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New study reveals shocking decline of mountain hares on Scottish grouse moors

[Photo shows shot mountain hares, dumped and left to rot on Glenogil Estate in the Angus Glens. Photo by OneKind]

Press release from RSPB Scotland (14 August 2018):


New study shows mammals at less than one per cent of original levels

Mountain hare numbers on moorlands in the eastern Highlands have declined to less than one per cent of their initial levels, according to a newly published long-term scientific study.

Counts of mountain hares from six decades of consistent spring counts on moorland managed for red grouse shooting and on neighbouring mountain land were analysed in the research by the Centre for Ecology & Hydrology and the RSPB.

From 1954 to 1999 the mountain hare population on moorland sites decreased by nearly 5% every year. This long-term moorland decline is likely to be due to land use changes such as the loss of grouse moors to conifer forests, and is reflective of wider population declines that mountain hares are facing across their range.

However, from 1999 to 2017 the scale of the moorland declines increased dramatically to over 30% every year, leading to counts in 2017 of less than one per cent of original levels in 1954.

[Graphs from the study give a vivid illustration of the dramatic decline of mountain hares on the study’s grouse moors from 1999 onwards]

The dominant land use in these sites was intensive grouse moor management.  Here, the unregulated practice of hare culling as a form of disease control, ostensibly to benefit red grouse, has become part of the management of many estates since the 1990s, despite the absence of evidence that it has any beneficial impact on total numbers of grouse shot.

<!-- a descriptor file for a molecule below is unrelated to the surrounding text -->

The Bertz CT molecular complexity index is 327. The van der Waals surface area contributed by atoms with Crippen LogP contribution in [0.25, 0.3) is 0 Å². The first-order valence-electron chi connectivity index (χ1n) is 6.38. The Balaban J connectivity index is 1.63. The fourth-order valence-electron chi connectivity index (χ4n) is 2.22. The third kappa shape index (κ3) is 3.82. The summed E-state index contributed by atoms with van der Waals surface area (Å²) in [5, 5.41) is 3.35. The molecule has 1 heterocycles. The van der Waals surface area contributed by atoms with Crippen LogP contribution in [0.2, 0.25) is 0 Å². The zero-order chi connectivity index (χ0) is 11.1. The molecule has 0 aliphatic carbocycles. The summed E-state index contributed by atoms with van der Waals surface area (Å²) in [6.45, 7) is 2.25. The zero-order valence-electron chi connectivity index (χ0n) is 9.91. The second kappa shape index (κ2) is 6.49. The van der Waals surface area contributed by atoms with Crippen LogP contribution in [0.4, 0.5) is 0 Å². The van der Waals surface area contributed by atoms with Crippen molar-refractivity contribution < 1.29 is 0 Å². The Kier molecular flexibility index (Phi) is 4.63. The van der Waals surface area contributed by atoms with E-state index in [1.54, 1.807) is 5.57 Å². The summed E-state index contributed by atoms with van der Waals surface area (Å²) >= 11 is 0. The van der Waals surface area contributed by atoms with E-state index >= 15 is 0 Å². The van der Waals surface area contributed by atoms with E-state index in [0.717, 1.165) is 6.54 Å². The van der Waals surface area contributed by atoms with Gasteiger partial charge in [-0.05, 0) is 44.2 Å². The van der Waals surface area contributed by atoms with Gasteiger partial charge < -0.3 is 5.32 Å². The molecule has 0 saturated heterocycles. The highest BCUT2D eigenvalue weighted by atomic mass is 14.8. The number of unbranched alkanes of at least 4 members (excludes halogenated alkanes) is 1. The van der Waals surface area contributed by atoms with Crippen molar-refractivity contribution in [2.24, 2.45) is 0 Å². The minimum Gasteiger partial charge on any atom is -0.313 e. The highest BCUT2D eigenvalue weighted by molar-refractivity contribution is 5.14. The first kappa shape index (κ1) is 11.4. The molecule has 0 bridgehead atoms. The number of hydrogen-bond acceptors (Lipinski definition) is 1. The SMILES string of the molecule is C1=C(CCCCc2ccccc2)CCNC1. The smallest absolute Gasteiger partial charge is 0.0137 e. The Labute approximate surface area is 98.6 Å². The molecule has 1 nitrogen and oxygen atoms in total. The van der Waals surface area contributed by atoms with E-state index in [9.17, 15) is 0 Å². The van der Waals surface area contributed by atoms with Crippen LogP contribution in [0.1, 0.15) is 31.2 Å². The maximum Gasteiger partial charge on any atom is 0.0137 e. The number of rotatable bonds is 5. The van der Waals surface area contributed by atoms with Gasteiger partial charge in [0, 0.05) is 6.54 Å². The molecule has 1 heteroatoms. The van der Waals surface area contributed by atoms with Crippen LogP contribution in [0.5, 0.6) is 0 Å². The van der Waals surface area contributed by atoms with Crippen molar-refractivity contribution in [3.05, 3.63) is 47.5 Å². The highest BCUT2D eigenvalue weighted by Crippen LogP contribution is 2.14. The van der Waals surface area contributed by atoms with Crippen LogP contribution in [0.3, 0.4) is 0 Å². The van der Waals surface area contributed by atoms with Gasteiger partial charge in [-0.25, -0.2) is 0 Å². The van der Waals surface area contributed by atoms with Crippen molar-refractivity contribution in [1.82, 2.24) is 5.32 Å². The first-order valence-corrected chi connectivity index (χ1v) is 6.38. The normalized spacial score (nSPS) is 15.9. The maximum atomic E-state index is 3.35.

On higher, alpine sites numbers of mountain hares fluctuated greatly, but increased overall until 2007, and then declined, although not to the unprecedented lows seen on moorland sites.

The Mountain hare is the UK’s only native hare and was listed as Near Threatened in a recent review by the Mammal Society indicating that the species is of conservation concern in the UK.

[Photo of a blood-soaked mountain hare dumped on Glenogil Estate, Angus Glens. Photo by OneKind]

Dr Adam Watson, of the Centre for Ecology & Hydrology, who was lead author of the work, comments:  “Having reached the age of 88 I am both delighted and relieved to see this paper published in the Journal of Applied Ecology.  Having counted mountain hares across the moors and high tops of the eastern Highlands since 1943, I find the decline in numbers of these beautiful animals both compelling and of great concern.  We need the Scottish Government and Scottish Natural Heritage to take action to help these iconic mammals of the hill – I hope they will listen to the voice of scientific research